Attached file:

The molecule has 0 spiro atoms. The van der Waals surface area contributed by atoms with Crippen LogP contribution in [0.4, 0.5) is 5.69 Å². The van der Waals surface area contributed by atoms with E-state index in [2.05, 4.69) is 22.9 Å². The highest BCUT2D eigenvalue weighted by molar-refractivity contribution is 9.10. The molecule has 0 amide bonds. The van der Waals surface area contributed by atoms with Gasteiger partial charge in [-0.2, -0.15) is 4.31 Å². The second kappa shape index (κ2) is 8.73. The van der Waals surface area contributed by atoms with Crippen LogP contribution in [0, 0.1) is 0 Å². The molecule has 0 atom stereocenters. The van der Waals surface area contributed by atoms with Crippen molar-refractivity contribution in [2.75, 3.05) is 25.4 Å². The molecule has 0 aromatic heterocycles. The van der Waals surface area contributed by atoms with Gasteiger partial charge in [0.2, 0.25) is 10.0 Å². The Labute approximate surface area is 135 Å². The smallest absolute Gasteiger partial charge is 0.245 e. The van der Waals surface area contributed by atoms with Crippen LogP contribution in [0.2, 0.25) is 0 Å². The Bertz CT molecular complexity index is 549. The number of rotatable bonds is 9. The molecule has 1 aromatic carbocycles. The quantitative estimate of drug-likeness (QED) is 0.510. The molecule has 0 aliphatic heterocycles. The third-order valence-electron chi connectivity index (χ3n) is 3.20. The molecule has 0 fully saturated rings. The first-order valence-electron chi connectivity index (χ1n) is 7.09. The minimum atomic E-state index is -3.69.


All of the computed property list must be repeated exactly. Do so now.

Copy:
The molecule has 0 spiro atoms. The van der Waals surface area contributed by atoms with Crippen LogP contribution in [0.4, 0.5) is 5.69 Å². The van der Waals surface area contributed by atoms with E-state index in [2.05, 4.69) is 22.9 Å². The highest BCUT2D eigenvalue weighted by molar-refractivity contribution is 9.10. The molecule has 0 amide bonds. The van der Waals surface area contributed by atoms with Gasteiger partial charge in [-0.2, -0.15) is 4.31 Å². The second kappa shape index (κ2) is 8.73. The van der Waals surface area contributed by atoms with Crippen LogP contribution in [0, 0.1) is 0 Å². The molecule has 0 atom stereocenters. The van der Waals surface area contributed by atoms with Crippen molar-refractivity contribution in [2.75, 3.05) is 25.4 Å². The molecule has 0 aromatic heterocycles. The van der Waals surface area contributed by atoms with Gasteiger partial charge in [0.2, 0.25) is 10.0 Å². The Labute approximate surface area is 135 Å². The smallest absolute Gasteiger partial charge is 0.245 e. The van der Waals surface area contributed by atoms with Crippen LogP contribution in [0.2, 0.25) is 0 Å². The Bertz CT molecular complexity index is 549. The number of rotatable bonds is 9. The molecule has 1 aromatic carbocycles. The quantitative estimate of drug-likeness (QED) is 0.510. The molecule has 0 aliphatic heterocycles. The third-order valence-electron chi connectivity index (χ3n) is 3.20. The molecule has 0 fully saturated rings. The first-order valence-electron chi connectivity index (χ1n) is 7.09. The minimum atomic E-state index is -3.69.